There is a much larger group of young people who on the face of it look and sound like the dissident politicians. We don’t know what they are talking about, but if listened to carefully, an undertone of class-struggle can clearly be detected. What they really mean is, “I am not happy, because every benefit is likely go to the big real estate developers. I don’t care if Hong Kong will become marginalized to the point of being an agricultural economy, because there is nothing in it for me in the present setting of ‘collusion between government and business’.”

The frustration among the younger generation is real and cannot be ignored. Our government withheld land sales for years pushing real estate prices to world records, while today even the middle-class is deprived the opportunity of buying their own flats and are forced to pay exorbitant rents for living quarters which can only be described as tiny by any standard. The Gini’s Coefficient which measures the income disparity in a society has long been in the danger zone and is getting worse. If I were someone in Yau Ma Tei looking for a job while reading the much publicized story of the HK$500 million duplex, I would say, let’s go to hell.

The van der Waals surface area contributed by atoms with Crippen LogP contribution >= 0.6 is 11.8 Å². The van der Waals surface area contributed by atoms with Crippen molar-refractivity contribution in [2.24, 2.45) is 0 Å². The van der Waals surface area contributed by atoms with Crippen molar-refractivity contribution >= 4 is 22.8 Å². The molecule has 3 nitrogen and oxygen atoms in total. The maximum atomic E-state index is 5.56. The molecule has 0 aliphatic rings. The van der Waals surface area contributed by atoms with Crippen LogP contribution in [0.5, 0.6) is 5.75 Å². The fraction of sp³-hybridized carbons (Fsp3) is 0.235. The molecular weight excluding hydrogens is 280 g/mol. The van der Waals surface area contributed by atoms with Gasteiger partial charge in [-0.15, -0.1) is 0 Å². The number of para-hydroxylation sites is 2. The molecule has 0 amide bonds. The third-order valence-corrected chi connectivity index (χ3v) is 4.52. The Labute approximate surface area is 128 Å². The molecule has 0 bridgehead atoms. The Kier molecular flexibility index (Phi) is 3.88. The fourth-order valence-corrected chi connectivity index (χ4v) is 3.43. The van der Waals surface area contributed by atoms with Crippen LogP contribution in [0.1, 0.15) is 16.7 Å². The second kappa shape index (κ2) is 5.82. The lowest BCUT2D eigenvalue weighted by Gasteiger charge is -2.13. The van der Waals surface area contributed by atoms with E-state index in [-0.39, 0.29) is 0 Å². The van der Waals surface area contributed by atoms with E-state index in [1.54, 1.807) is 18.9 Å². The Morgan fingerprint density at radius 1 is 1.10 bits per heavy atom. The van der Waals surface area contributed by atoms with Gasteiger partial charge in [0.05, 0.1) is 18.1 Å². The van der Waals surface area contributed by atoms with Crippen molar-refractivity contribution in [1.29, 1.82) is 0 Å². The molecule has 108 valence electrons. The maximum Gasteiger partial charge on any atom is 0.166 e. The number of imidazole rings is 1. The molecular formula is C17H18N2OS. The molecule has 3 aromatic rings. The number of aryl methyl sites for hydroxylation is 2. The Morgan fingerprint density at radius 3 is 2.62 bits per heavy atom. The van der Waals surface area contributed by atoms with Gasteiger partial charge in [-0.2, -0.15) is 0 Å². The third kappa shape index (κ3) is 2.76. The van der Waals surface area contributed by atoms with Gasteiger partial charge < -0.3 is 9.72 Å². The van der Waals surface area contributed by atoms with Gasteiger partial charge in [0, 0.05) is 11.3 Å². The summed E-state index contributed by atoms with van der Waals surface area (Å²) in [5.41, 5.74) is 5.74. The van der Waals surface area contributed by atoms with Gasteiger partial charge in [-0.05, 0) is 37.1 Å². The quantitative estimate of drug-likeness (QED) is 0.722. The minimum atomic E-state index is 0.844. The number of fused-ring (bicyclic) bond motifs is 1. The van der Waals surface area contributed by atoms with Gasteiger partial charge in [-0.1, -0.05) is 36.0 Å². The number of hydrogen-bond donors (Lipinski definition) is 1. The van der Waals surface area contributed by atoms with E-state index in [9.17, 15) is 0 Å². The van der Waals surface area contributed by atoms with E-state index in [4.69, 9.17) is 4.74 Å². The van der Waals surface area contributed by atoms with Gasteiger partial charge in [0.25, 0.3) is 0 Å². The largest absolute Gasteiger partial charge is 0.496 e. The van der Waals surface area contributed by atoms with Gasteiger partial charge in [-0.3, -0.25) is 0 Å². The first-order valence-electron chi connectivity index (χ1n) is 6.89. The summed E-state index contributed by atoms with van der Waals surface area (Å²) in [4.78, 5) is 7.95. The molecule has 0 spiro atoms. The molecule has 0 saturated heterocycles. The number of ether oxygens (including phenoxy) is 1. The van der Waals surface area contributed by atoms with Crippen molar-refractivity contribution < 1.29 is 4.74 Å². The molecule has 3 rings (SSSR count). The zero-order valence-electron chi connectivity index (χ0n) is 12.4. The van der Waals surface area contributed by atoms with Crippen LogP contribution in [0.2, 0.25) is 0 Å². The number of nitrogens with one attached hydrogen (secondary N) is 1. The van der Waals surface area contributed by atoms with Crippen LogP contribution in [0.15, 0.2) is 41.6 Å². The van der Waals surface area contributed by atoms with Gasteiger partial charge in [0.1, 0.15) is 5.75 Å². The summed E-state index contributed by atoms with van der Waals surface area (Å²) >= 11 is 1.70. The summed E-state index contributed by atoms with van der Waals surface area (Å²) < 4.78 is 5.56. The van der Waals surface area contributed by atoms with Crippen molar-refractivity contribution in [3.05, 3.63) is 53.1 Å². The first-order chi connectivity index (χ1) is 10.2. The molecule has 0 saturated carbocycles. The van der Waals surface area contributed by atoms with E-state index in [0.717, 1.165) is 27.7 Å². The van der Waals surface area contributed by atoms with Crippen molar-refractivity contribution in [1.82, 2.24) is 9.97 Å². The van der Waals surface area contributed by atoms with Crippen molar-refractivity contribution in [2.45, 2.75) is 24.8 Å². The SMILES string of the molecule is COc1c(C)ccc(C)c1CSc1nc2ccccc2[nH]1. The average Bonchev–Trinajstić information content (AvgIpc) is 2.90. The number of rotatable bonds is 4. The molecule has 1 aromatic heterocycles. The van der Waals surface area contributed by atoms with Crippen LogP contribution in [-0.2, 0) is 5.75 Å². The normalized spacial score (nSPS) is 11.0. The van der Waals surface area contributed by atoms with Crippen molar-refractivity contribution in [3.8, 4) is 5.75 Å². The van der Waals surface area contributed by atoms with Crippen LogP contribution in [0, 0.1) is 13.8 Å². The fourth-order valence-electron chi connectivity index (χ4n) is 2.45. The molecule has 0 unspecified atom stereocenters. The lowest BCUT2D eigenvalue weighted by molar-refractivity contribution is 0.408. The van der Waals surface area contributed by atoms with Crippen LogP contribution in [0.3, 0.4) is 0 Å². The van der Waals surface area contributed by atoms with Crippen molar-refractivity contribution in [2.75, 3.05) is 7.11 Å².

So far, I have to admit that the West Kowloon Station looks and smells like a re-run of the old real estate scam. It is now up to the government to prove otherwise to gain popular support for the whole project.

劉廼強 | 20th Oct 2009 | SCMP | (18 Reads)

Last Saturday one of the more popular local Chinese newspapers ran Chief Executive Donald Tsang Yam-kuen as its lead story for the second day running, comparing him to Chen Shui-bian, Taiwan's disgraced former president who was convicted of corruption involving millions of dollars. The day before, at least four other Chinese newspapers ran similar stories.

While I am no staunch supporter of Tsang, and don't think much of his latest policy address, I and any objective observer would agree that promoting energy-saving lighting is a step in the right direction.

The charge of conflict of interest is far-fetched, while the one of corruption is preposterous.

In Tsang's case, the allegation of conflict of interest arises because his son's father-in-law owns a controlling interest in a company that represents Philips, a major supplier of energy-saving bulbs in Hong Kong.